Artistes feel Soca and Calypso being killed by mediocrity
Left to Right: Shertz “Problem Child” James, Derron “Magikal” Rouse, Shaunelle McKenzie,
March 25, 2022

Artistes feel Soca and Calypso being killed by mediocrity

by Kirby Jackson

If the Vincentian Soca and Calypso industry is to advance forcefully beyond these shores, mediocrity needs to be shunned and professionalism embraced, with the understanding that there are levels in the entertainment industry game.

“Talent is not the issue, but artistes have to bury their egos”, said internationally renowned producer, songwriter and artiste Shertz “Problem Child” James, who said that a prevailing unwillingness to accept constructive criticism is a huge stumbling block to the development of Vincentian artistes.

He suggested that this prevents more accomplished music industry personalities like himself from helping young artistes in the country.

James was part of a panel discussion on the state of the Vincentian Soca and Calypso industry and prospects for development post COVID-19. The discussion took place on March 23 on SEARCHLIGHT’s online programme “The Press Room”.

Along with veteran female artiste and reigning Calypso monarch, Shaunelle McKenzie and Soca Monarch, Derron “Magikal” Rouse, James stressed the importance of artistes setting a higher bench mark for excellence if they are to realise their full potential.

Meanwhile, Rouse, who dethroned veteran, multiple champion Delroy “Fireman” Hooper to claim the 2019 crown, said that as a young artiste he concurs wholeheartedly with the sentiments expressed by his more seasoned compatriots.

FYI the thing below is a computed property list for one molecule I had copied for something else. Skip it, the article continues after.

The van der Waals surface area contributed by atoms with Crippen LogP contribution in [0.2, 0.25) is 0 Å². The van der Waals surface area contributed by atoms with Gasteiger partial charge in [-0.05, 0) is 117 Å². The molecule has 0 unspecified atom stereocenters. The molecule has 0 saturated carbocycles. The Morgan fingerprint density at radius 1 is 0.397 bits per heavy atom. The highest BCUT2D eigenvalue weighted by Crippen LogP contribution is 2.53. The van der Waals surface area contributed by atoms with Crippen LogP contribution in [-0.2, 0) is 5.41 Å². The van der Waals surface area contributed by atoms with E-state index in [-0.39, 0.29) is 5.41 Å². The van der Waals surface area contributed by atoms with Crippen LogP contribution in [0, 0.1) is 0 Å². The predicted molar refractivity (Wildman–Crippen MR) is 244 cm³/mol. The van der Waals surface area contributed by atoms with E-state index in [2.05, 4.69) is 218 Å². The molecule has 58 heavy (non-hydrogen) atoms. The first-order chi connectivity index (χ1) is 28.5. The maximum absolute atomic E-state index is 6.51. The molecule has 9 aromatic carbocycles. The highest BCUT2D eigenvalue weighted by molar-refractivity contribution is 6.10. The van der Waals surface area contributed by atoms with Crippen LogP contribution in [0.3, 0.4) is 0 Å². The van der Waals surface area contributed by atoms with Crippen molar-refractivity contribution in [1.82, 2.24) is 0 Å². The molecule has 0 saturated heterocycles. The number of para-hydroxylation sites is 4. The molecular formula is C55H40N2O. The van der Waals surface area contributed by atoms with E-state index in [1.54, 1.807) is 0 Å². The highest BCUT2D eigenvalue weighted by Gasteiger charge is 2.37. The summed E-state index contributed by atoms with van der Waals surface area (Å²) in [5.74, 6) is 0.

He said as a breakthrough artiste he has learnt to have a healthy reverence for those who have been successful and have chartered a course in the art form.  He said that the forced break due to the COVID-19 pandemic has helped him look into himself to identify areas that needed development to take him to the other levels of excellence.

“Looking back at some of my performances in the past, I was shouting…that is how I use to sound…there never was a bigger person in the industry who came and corrected me to say you are shouting when you are performing.” Rouse said.

He further called on fellow performers to rise above the “hustle” mentality and add the necessary ingredients of proper branding and production excellence so that they could break through the ceiling of local revere and achieve greatness beyond St Vincent and the Grenadines (SVG).

Mckenzie, who has won at all levels of calypso competitions since primary school said that there is a need to take personal development seriously, starting with the simplest of issues like how artistes dress to go on stage to perform.

She frankly stated that unless huge steps are made in these areas she can’t consider what prevails in SVG a musical industry but rather “A work in progress”.

She acknowledged the need for artistes to also embrace a strong social media presence if they are to improve and push their brands, noting that even as society opens up post COVID- 19, the virtual sphere is here to stay. She however admitted that malicious and hurtful comments on social media platforms caused her to shy away from them. She also called for more Vincentian music to be played on local radio stations.

The artistes all expressed hopefulness regarding Vincymas 2022. McKenzie said that she is looking forward to defending her calypso crown and is eager to dive back into the Soca and Ragga Soca spheres hinting that a project with Problem Child may be high on her wish list.

Meanwhile, as he stated in his 2021 hit “Problem”, Magikal is anxious for the powers that be to “open up the gate”, promising that fresh hits will be flowing.